Taiwan is also hoping to negotiate a bilateral free trade agreement with the United States. The US-Taiwan Trade and Investment Framework Agreement (TIFA) talks resumed in 2021 after a four-year hiatus during the Trump administration. At the US-Taiwan Economic Prosperity Dialogue, a bilateral mechanism created in 2020 to facilitate an expansion of economic cooperation in the absence of trade negotiations, the two sides discussed supply chains, economic coercion, the digital economy, and 5G network security, as well as greater cooperation on science and technology issues. One participant suggested that it may make sense to introduce a similar dialogue between the EU and Taiwan to supplement the more narrowly focused dialogues currently taking place. Taiwan’s Ministry of Foreign Affairs announced in early 2022 that Taiwan and the EU are working on a plan to enhance economic ties, educational and scientific exchanges, and more.

China’s increasing use of economic coercion is a common challenge experienced by all sides. For instance, Taiwan’s Far Eastern Group was recently fined by the Chinese government. Although the fines were formally issued for alleged violations of environmental and safety regulations, among others, the Taiwan Affairs Office spokesperson’s remarks suggested that the real reason was political and for the company’s alleged support for the Democratic Progressive Party.

TTF participants also discussed the case of Lithuania, which China removed from its customs declarations list, making imports and exports from and to the country impossible. This came after Lithuania allowed Taiwan to open a Representative Office under the name “Taiwan” rather than “Taipei,” rejecting Beijing’s preferred nomenklatura. Due to Lithuania’s limited direct exposure to the Chinese market, the Chinese government resorted to weaponizing global supply chains by leaning on big multinational companies to cut their ties with the small Baltic nation. In December 2021, the German Baltic Chamber of Commerce sent a letter to the Lithuanian government, warning that unless the country was able to restore economic relations with China, German investors may soon have to pull out of Lithuania.

To counter such practices, the European Union has been developing its Anti-Coercion Instrument, formally proposed by the Commission on December 8. However, it will take multiple additional rounds and revisions before the instrument comes into force. Additionally, with 27 member states and therefore 27 publics, as one TTF participant pointed out, the threshold for something to be officially considered coercion and for action will likely remain high even after the instrument takes effect.

Coordination on Technology and Supply Chains

The pandemic has magnified the importance of supply chain resiliency and the problems associated with relying on sole sources in critical supply chains. This is especially true in the semiconductor industry, where shortages have resulted in idle factories in other industries such as automotive. These shortages have reinforced the trend among various governments to invest in local innovation and production when it comes to these vital components that are essential to all modern technology. The US government plans to provide $52 billion in subsidies for domestic semiconductor research and factories through the United States Innovation and Competition Act (USICA). EU President Ursula von der Leyen has announced the European Chips Act to make European technology more competitive.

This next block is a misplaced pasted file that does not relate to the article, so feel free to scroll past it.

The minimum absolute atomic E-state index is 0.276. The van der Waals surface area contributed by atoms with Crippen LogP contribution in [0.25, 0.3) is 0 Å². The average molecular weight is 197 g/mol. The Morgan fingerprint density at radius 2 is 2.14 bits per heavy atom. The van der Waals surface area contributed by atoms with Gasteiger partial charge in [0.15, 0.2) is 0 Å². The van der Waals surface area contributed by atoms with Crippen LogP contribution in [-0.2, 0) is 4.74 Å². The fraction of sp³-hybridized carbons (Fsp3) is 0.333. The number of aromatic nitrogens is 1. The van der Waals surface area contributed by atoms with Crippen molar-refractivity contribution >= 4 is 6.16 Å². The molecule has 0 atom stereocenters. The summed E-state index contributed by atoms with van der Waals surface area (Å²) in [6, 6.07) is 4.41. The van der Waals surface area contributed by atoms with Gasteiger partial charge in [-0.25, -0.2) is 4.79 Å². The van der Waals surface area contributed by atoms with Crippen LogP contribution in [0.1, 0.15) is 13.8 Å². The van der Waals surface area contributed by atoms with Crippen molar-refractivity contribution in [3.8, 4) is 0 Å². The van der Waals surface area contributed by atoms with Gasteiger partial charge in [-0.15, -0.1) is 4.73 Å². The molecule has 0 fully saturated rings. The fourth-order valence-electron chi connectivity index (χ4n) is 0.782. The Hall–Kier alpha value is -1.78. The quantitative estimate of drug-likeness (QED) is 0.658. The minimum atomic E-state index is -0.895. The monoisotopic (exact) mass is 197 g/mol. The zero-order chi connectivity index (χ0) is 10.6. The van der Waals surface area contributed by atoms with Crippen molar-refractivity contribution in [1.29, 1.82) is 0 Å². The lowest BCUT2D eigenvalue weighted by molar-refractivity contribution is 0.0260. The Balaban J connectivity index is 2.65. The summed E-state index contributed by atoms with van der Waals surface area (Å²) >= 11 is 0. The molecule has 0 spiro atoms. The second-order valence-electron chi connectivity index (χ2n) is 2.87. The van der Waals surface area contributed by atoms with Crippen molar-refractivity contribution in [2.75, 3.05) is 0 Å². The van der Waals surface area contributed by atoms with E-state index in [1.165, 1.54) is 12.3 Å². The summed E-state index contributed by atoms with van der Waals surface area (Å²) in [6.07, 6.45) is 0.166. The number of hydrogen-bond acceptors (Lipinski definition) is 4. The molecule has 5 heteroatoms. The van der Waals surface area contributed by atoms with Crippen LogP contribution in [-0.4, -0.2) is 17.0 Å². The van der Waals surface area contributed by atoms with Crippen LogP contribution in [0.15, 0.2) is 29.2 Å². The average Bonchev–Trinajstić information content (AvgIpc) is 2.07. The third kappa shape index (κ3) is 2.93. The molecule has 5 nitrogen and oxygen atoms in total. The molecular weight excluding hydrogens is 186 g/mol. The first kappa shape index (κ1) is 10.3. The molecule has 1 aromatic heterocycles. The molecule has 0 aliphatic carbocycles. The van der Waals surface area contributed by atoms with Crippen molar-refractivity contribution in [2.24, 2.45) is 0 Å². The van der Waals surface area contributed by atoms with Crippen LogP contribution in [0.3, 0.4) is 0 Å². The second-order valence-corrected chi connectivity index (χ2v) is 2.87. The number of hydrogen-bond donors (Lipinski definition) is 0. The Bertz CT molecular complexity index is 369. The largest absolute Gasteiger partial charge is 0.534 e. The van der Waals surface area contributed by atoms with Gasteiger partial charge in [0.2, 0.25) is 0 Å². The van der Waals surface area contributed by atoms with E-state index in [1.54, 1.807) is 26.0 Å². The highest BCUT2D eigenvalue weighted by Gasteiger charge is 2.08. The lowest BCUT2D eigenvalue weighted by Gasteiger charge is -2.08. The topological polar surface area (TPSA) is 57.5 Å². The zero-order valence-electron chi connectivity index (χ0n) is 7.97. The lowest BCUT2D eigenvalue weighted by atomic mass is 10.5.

It is not only the EU and the United States that are pursuing more autonomy when it comes to semiconductors and other high tech. The Chinese government has been pursuing ambitious plans to localize full semiconductor value chains in China. It has provided incentives for foreign companies to transfer operations across the entire value chain to China and to ensure that some intellectual property is transferred to these companies’ China-based subsidiaries that are legally separate from the parent company. China has also pressured US companies to oppose USICA, threatening them with losing market share in China if they do not stand up for China’s interests.

Some TTF participants pointed out that cooperation among players along regulatory lines is needed to ensure that chips and the IoT devices using them are secure. Working across different jurisdictions with uneven regulations may hinder the ability to effectively tackle these issues, according to one TTF participant. China currently plays an outsized role in international standard-setting organizations, such as the International Telecommunication Union.

Because of its key role in semiconductor production and computer chip assembly, Taiwan is an important part of the global technology supply chain. At the same time, it also faces new challenges and uncertainty amid the trend of reshoring semiconductor production. The US-China trade war has prompted a large group of Taiwanese companies to re-shore from China to avoid US tariffs; it remains to be seen whether this move is permanent, but it reflects these companies’ desire to diversify their supply chains in the face of increasing uncertainty. Taiwanese companies like Taiwan Semiconductor Manufacturing Company (TSMC) that have built production facilities in the United States are concerned about supply chain nationalism there and what this may mean for receiving equal treatment going forward. TSMC’s founder has criticized the United States for plans to build full local chip supply chains in the country and accused rival company Intel of stoking fears of Taiwanese companies to secure US subsidies.